Harrison B. Branch, of Buchanan, P.L. Foy of St. Louis, Henry T. Blow of Carondelet, James Lindsay of Iron, Chas. L. Bernays of St. Louis, Franklin A. Dick of St. Louis, John H. Lightner of St. Louis, Frank H. Manter of St. Louis, R. H. Bonner of St. Louis, Madison Miller of St. Louis, B. Hornsby of Johnson, George Kyler of St. Louis, Frederick Muench of Warren, Asa Joness of St. Louis, Thos. S. Nelson of St. Louis.

The committee retired, and began cries for speeches. Of this article, usually so abundant in congregations of the kind, there seemed to be a very "plentiful lack". By dint of much persuasion, T.C. FLETCHER of Jefferson, and lately a member of the St. Louis bar, was induced to speak. He alluded to the banner of the Republican party being now unfurled to the breeze, and got off a number of other common-places, but failed to create any enthusiasm.

JAMES PECKHAM. late of the Evening Bulletin, was prevailed upon to try to exhort the meeting to a little enthusiasm, but all his eloquence failed.

CHARLES JOHNSON, another beardless devotee of Freedom, essayed the same thing, and said a good deal about Banks, Railroads, and the Free Negro Bill.

Several other boys were called upon, but did not respond, and it then became more apparent that there was little or nor ardor in any part of the Hall. It was a perfect "stage wait." In this dilemma the Chairman suggested to a member to move an adjournment for twenty minutes. The motion was put and lost, those present evidently expecting every moment the Committee on Resolutions to make their appearance. An hour passed on, "but no Committee yet."

Judge Hart, who has not long been a resident of the State, received a call for a speech, and accordingly mounted the rostrum. He talked for a long time, but enunciated nothing novel, startling, or inspiring.

Still the committee did not come.

Dr. Hammer was appealed to for an address, and the Doctor responded. Though, he said, he could not talk well in the English language, he laid great stress on this: that he was as good an American as any in the room. He had witnessed a great change within the last four years. Four years ago in this city he boldly avowed himself a Republican, and was then almost alone. Now he witnessed the cheering spectacle of a Republican State Convention in the slave State of Missouri. He was a conservative man, and believed in expediency. If he couldn't get turkey for dinner, he was content to satisfy himself with beef. He always accommodated himself to circumstances, which means if he couldn't get a chance to vote for FREMONT or SEWARD, he would put up with BATES.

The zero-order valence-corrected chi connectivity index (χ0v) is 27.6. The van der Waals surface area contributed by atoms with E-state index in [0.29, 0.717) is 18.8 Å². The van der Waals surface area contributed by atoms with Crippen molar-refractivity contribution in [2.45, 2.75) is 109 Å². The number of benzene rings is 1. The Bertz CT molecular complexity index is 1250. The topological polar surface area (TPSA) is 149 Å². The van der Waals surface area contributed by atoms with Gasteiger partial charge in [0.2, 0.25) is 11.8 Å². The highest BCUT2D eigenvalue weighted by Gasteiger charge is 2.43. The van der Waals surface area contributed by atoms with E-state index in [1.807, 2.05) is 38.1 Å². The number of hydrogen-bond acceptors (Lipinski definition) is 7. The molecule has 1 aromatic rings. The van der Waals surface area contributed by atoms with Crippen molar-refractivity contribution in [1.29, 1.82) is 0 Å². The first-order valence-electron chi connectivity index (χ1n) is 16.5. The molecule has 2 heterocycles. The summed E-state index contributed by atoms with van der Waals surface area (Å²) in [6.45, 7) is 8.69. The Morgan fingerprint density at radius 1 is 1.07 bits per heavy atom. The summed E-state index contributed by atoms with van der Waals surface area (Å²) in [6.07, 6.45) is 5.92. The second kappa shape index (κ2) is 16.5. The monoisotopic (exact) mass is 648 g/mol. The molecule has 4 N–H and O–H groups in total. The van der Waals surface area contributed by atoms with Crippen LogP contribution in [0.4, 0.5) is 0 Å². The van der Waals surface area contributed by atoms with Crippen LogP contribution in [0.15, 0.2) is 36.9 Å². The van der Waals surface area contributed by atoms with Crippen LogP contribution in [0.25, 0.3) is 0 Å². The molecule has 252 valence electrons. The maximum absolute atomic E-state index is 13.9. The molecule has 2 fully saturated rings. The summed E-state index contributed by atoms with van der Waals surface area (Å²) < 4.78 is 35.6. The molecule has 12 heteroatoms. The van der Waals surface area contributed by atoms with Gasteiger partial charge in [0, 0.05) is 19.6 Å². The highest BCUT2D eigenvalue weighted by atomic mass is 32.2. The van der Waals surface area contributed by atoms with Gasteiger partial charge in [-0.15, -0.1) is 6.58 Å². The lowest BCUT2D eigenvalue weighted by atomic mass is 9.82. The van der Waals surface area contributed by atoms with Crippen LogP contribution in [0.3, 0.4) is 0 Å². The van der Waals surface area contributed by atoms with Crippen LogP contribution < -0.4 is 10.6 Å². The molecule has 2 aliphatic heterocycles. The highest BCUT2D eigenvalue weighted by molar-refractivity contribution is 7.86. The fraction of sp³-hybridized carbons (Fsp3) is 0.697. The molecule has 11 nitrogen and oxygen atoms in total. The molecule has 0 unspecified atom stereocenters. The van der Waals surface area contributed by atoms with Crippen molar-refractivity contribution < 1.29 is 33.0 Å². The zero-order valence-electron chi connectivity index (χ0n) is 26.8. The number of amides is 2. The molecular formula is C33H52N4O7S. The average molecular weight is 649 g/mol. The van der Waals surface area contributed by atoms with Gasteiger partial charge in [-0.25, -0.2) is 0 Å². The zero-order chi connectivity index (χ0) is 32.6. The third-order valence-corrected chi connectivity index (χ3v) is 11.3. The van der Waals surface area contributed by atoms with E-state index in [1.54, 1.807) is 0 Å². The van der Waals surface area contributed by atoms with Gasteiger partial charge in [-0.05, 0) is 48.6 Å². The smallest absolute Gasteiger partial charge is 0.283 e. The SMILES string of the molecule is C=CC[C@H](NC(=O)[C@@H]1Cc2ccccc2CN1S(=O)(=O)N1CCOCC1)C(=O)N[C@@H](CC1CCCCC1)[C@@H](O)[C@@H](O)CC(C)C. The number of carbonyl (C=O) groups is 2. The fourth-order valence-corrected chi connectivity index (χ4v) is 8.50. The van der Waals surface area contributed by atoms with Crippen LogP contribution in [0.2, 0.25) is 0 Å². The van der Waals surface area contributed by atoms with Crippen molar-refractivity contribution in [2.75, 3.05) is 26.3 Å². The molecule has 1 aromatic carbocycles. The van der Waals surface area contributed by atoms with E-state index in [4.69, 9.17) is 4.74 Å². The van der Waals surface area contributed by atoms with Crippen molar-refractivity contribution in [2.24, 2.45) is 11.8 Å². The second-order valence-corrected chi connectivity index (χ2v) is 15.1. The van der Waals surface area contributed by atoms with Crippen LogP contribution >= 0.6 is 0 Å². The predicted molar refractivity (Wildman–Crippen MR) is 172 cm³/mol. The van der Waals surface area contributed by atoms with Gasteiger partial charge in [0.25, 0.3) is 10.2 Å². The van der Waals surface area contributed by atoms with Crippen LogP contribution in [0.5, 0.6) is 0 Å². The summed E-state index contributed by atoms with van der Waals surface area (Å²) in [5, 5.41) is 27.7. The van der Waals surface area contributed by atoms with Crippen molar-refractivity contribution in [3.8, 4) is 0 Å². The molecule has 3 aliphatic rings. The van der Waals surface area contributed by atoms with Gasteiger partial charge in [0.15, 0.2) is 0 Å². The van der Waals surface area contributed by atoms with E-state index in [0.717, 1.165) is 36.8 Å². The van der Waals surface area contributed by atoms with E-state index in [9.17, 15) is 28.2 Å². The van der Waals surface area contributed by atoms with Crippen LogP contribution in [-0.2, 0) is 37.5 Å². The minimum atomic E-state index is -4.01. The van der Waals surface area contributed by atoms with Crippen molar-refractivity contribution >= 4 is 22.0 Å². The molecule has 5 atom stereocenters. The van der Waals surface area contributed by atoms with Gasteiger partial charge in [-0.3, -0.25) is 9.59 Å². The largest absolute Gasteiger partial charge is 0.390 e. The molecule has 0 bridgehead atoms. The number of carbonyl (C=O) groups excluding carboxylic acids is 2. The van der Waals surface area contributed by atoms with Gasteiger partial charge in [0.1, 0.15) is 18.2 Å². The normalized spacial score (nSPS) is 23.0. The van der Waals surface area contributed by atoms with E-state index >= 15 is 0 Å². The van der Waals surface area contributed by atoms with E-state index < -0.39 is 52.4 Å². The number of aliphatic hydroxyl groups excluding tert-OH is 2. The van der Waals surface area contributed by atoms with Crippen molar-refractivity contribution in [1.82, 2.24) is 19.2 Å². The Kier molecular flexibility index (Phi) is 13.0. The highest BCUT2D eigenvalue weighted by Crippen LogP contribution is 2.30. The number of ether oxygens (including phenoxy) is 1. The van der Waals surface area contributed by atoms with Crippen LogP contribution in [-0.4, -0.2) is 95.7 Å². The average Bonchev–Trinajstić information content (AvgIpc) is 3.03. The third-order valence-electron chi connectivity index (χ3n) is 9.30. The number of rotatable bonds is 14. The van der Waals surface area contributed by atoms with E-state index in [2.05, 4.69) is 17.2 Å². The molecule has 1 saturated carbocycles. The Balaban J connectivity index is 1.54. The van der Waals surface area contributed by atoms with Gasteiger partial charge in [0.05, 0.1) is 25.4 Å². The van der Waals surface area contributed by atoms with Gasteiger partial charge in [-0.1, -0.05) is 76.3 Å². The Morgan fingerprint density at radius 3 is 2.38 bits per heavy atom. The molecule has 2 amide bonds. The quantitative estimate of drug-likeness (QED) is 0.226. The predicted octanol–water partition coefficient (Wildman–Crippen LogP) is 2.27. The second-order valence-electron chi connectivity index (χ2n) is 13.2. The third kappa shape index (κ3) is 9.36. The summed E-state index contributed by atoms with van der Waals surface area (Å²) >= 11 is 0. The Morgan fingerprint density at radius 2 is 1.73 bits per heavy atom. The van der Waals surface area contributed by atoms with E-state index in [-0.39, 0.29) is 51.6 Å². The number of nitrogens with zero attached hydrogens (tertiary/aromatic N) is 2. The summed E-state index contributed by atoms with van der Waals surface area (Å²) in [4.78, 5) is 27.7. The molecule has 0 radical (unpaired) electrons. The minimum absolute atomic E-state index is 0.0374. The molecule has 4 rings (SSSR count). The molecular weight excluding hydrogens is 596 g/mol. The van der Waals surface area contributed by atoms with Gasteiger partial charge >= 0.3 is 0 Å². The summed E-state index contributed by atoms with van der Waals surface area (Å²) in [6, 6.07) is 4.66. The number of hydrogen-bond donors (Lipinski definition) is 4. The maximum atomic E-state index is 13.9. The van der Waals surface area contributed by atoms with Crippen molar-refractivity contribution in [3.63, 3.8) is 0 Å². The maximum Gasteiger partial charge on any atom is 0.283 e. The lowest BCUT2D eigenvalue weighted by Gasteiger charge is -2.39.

Still the committee lingered in retirement.

The case was getting desperate. Messengers were sent after the committee, to find out what they were doing all this time. The Chairman bobbed in and out of the committee room, and returned each time with a look of anxiety on his countenance, that seemed to cast gloom over the whole assemblage. What could be the matter.?

Wm. C. Jones arose, and in a few remarks, called upon a Mr. FERREE, of St. Clair county, Illinois, who, he was informed, was in the house, to make a speech, and Mr. F. obediently came forward.

Mr. FERREE launched in at once on the subject of slavery, and for a long time talked about "property in man,", "liberty better than life," and the ends and aims of the Republican party. He wound up by assuring his hearers that if Mr. BATES was nominated at Chicago he would work very hard for him in Egypt.

At last, after an absence of three hours, the Committee on Resolutions made their appearance, and were greeted with cheers. They had been squabbling most of the time on a resolution relative to pledging the delegates to be appointed to the Chicago Convention to the support of Mr. BATES.

P.L. FOY, of the Democrat, on the part of the committee, reported the following platform of resolutions:

[ Note from (DZ): Here came the 10 "resolutions", in smaller print, that I omit, since they are even harder to decipher, in my extremely poor copy, than the rest of the text. The most important resolution, for the sequel was the fifth, that proposed to nominate EDWARD BATES.]

BART. ABLE moved that the report be accepted and the resolutions adopted as a whole.

Mr. PINNER, editor of a German newspaper in Kansas City, objected on the adoption of the resolutions as a whole. He desired them to be read seriatim that a vote might be taken upon them separately. He took it for granted that there were some which none would oppose, but there were others to which he, for one, and he knew of others in the Convention like him, could not subscribe.

Mr. DAENZER, editor of the Westliche Post, took the same ground with Mr. PINNER. He called the attention of the convention to the 5th resolution. [The one nominating Edward Bates, DZ].

The chair offered to put the question to vote whether the resolutions should be adopted separately or together.